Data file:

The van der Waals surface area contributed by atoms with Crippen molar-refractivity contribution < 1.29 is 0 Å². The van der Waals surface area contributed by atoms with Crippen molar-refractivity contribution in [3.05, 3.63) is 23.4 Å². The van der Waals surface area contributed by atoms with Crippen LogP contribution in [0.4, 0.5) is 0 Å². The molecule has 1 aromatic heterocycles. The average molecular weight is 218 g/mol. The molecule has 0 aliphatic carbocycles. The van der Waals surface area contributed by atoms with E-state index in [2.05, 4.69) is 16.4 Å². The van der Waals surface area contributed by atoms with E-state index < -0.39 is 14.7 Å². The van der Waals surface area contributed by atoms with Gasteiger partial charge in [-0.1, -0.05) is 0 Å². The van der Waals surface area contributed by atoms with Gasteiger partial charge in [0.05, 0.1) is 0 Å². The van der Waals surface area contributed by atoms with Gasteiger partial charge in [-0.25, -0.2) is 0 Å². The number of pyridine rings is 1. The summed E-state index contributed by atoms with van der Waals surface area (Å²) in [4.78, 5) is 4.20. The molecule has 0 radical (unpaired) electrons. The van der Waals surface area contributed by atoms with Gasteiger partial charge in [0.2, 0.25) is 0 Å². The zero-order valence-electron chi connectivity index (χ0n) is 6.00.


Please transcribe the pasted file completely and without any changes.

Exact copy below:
The van der Waals surface area contributed by atoms with Crippen molar-refractivity contribution < 1.29 is 0 Å². The van der Waals surface area contributed by atoms with Crippen molar-refractivity contribution in [3.05, 3.63) is 23.4 Å². The van der Waals surface area contributed by atoms with Crippen LogP contribution in [0.4, 0.5) is 0 Å². The molecule has 1 aromatic heterocycles. The average molecular weight is 218 g/mol. The molecule has 0 aliphatic carbocycles. The van der Waals surface area contributed by atoms with E-state index in [2.05, 4.69) is 16.4 Å². The van der Waals surface area contributed by atoms with E-state index < -0.39 is 14.7 Å². The van der Waals surface area contributed by atoms with Gasteiger partial charge in [-0.1, -0.05) is 0 Å². The van der Waals surface area contributed by atoms with Gasteiger partial charge in [0.05, 0.1) is 0 Å². The van der Waals surface area contributed by atoms with Gasteiger partial charge in [-0.25, -0.2) is 0 Å². The number of pyridine rings is 1. The summed E-state index contributed by atoms with van der Waals surface area (Å²) in [4.78, 5) is 4.20. The molecule has 0 radical (unpaired) electrons. The van der Waals surface area contributed by atoms with Gasteiger partial charge in [0.2, 0.25) is 0 Å². The zero-order valence-electron chi connectivity index (χ0n) is 6.00.